The following lesson plan accompanies the Community Foundation’s Activity Sheet.

Subjects Reading & Language Arts, Social Studies, Art
Grades First and second grades
Duration One 30-minute session, plus time to complete drawing on enclosed activity sheet.
Objectives Define “philanthropy” as the giving of time, talent, or treasure for the common good. Describe the concepts of “giving back,” “paying it forward” and “making a difference.” Identify ways children and their families can share their resources (time, talent, treasure) with others.
Materials Copies of enclosed activity sheet; drawing materials such as crayons, markers or colored pencils.


  1. Tell children that you are going to teach them a new word and you want to see if they can pronounce it correctly. “Philanthropy” is the giving of time, talent, or treasure and taking action for the common good. Or more simply, philanthropy means caring for the well-being of others. (“Philo” = loving, “anthropo” = people)
  2. Discuss why people choose to share their time, talent, and treasure with others. Students may recognize that someone may have more than they need and want to help others, or someone gave to them so they want to give back.
  3. Ask the children to think of adults they know that volunteer their time or do something kind to help others. This discussion may include an uncle who takes a neighbor to a doctor appointment, a sister who helps at the women’s resource center, or a friend who helps at an after-school program. Explain how local resources and charities are funded by philanthropy (museums, parks, soup kitchens, etc.) in the forms of donated money and volunteer work.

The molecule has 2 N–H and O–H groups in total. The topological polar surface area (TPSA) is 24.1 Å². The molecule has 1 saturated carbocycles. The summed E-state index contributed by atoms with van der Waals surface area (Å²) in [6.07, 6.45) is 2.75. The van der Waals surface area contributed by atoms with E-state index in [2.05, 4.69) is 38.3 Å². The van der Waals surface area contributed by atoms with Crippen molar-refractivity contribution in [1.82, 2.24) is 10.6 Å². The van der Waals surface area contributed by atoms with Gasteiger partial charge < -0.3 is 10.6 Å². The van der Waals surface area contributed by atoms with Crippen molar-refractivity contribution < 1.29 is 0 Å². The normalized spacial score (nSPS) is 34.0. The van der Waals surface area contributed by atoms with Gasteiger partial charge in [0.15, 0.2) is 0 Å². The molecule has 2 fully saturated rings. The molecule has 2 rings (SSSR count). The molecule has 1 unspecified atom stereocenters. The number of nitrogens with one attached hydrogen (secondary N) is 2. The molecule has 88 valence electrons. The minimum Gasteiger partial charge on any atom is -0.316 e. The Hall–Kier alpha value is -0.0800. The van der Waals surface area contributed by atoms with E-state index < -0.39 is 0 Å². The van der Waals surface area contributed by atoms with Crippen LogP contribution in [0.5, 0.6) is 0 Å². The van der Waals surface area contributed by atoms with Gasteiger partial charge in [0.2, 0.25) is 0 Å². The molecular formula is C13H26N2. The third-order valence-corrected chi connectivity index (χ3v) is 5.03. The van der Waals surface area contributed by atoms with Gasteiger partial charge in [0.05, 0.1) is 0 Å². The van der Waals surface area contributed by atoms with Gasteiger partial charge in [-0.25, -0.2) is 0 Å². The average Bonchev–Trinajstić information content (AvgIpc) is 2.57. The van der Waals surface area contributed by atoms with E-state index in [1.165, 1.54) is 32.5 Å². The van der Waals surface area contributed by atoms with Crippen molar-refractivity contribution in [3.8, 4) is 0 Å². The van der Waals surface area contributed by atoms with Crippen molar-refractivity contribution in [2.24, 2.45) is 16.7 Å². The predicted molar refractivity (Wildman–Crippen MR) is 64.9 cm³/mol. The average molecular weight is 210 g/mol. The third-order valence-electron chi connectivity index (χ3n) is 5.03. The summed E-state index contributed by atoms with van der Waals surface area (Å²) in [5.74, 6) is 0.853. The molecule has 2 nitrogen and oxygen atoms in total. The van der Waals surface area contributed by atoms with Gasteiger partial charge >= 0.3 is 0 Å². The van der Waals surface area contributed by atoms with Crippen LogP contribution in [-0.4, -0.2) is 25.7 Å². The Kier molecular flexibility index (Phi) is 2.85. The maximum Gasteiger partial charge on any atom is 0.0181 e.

4. Discuss things children can do that are good for the community. Brainstorm the time, talent and treasure (not just money) children may have that can make a difference in the world. Point out that acts of philanthropy can also be described as “giving back” and “paying it forward.” Explain that simple acts of kindness to one’s classmate, neighbor or family member could be considered an act of philanthropy as well.
  5. Ask children to consider when someone does something nice for you, could you pass it on by doing nice for someone else? Ask: “How does that make the whole community better?”
  6. Using the enclosed activity sheet, ask children to fill in the blank: “I can make a difference by:_________.” Then, draw a picture that reflects them carrying out this act of giving. Possibly include in the picture the response they may receive or the change that may result from their philanthropy.